Alan R. Spivack, MD, Assistant Professor of Clinical Medicine, Washington University School of Medicine; Associate Attending Physician, The Jewish Hospital of St Louis: A 49-year old man had a lifelong history of classic hemophilia with demonstrated factor VIII levels of 1% of normal. (Percentage of normal is determined by comparison of the patient's plasma clotting time to a curve calibrated from dilutions of known normal plasma using specific factor-deficient plasma as substrate.)1 The patient had multiple joint and soft tissue hemorrhages, both spontaneously and secondary to trauma, for which multiple transfusions of plasma and plasma components had been given. Hepatitis was diagnosed in 1964. In 1972, a pseudotumor of the thigh was surgically resected, resulting in a difficult postoperative course due to prolonged hemorrhage. In 1974, a gastrointestinal tract hemorrhage secondary to peptic ulcer disease was successfully treated with multiple blood and plasma transfusions. Further diagnostic studies during this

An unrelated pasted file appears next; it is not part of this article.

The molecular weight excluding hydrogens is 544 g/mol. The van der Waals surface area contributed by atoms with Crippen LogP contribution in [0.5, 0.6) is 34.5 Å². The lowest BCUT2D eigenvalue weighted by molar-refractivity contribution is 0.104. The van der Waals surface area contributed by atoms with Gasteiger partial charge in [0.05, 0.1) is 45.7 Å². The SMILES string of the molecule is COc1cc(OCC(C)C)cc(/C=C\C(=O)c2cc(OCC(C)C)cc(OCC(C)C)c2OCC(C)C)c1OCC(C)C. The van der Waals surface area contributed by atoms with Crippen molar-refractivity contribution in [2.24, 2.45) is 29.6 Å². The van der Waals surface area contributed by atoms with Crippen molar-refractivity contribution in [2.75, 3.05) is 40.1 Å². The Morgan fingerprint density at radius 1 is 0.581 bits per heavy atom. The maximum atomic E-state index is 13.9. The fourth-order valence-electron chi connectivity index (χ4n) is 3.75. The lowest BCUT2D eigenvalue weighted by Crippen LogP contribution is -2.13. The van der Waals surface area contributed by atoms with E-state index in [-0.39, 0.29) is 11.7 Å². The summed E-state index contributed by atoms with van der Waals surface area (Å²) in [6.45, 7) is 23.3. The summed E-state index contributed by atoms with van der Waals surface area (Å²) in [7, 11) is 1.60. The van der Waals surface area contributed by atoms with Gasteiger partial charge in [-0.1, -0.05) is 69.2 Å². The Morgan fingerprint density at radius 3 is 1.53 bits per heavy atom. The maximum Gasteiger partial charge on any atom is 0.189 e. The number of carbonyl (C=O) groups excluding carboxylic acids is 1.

Spivack AR, Avioli LV. Orthopedic and Medical Treatment of Patients With Hemophilia. Arch Intern Med. 1983;143(7):1431–1433. doi:10.1001/archinte.1983.00350070151023
Customize your JAMA Network experience by selecting one or more topics from the list below.
Create a personal account or sign in to: